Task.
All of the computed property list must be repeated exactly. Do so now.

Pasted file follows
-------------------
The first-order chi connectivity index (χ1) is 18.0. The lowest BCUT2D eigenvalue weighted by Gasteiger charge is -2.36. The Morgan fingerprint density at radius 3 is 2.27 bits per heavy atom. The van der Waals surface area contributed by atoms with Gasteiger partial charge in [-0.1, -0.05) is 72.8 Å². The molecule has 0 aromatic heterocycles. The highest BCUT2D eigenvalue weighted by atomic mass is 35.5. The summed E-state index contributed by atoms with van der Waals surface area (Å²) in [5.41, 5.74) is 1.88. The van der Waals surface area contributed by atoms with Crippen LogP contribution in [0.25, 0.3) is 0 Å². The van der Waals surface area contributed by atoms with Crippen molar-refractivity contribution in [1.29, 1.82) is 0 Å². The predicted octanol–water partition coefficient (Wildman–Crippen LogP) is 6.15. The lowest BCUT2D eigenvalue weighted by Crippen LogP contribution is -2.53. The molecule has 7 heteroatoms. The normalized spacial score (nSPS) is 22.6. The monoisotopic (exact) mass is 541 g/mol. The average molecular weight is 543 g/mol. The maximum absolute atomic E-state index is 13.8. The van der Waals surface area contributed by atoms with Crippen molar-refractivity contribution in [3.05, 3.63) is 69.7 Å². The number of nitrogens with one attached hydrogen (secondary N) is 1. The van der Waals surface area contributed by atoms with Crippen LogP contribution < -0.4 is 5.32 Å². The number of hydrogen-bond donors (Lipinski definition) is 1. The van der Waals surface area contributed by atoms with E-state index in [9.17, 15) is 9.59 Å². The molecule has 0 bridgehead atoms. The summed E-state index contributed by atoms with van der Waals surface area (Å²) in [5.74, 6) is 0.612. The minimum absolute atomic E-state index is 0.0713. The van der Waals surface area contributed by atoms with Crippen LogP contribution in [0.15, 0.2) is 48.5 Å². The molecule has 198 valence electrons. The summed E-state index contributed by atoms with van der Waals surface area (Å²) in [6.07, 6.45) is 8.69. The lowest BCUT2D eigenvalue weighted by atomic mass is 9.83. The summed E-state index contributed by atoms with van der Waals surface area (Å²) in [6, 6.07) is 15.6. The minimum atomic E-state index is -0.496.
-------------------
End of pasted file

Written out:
The first-order chi connectivity index (χ1) is 18.0. The lowest BCUT2D eigenvalue weighted by Gasteiger charge is -2.36. The Morgan fingerprint density at radius 3 is 2.27 bits per heavy atom. The van der Waals surface area contributed by atoms with Gasteiger partial charge in [-0.1, -0.05) is 72.8 Å². The molecule has 0 aromatic heterocycles. The highest BCUT2D eigenvalue weighted by atomic mass is 35.5. The summed E-state index contributed by atoms with van der Waals surface area (Å²) in [5.41, 5.74) is 1.88. The van der Waals surface area contributed by atoms with Crippen LogP contribution in [0.25, 0.3) is 0 Å². The van der Waals surface area contributed by atoms with Crippen molar-refractivity contribution in [1.29, 1.82) is 0 Å². The predicted octanol–water partition coefficient (Wildman–Crippen LogP) is 6.15. The lowest BCUT2D eigenvalue weighted by Crippen LogP contribution is -2.53. The molecule has 7 heteroatoms. The normalized spacial score (nSPS) is 22.6. The monoisotopic (exact) mass is 541 g/mol. The average molecular weight is 543 g/mol. The maximum absolute atomic E-state index is 13.8. The van der Waals surface area contributed by atoms with Crippen molar-refractivity contribution in [3.05, 3.63) is 69.7 Å². The number of nitrogens with one attached hydrogen (secondary N) is 1. The van der Waals surface area contributed by atoms with Crippen LogP contribution < -0.4 is 5.32 Å². The number of hydrogen-bond donors (Lipinski definition) is 1. The van der Waals surface area contributed by atoms with E-state index in [9.17, 15) is 9.59 Å². The molecule has 0 bridgehead atoms. The summed E-state index contributed by atoms with van der Waals surface area (Å²) in [5.74, 6) is 0.612. The minimum absolute atomic E-state index is 0.0713. The van der Waals surface area contributed by atoms with Crippen LogP contribution in [0.15, 0.2) is 48.5 Å². The molecule has 198 valence electrons. The summed E-state index contributed by atoms with van der Waals surface area (Å²) in [6.07, 6.45) is 8.69. The lowest BCUT2D eigenvalue weighted by atomic mass is 9.83. The summed E-state index contributed by atoms with van der Waals surface area (Å²) in [6, 6.07) is 15.6. The minimum atomic E-state index is -0.496.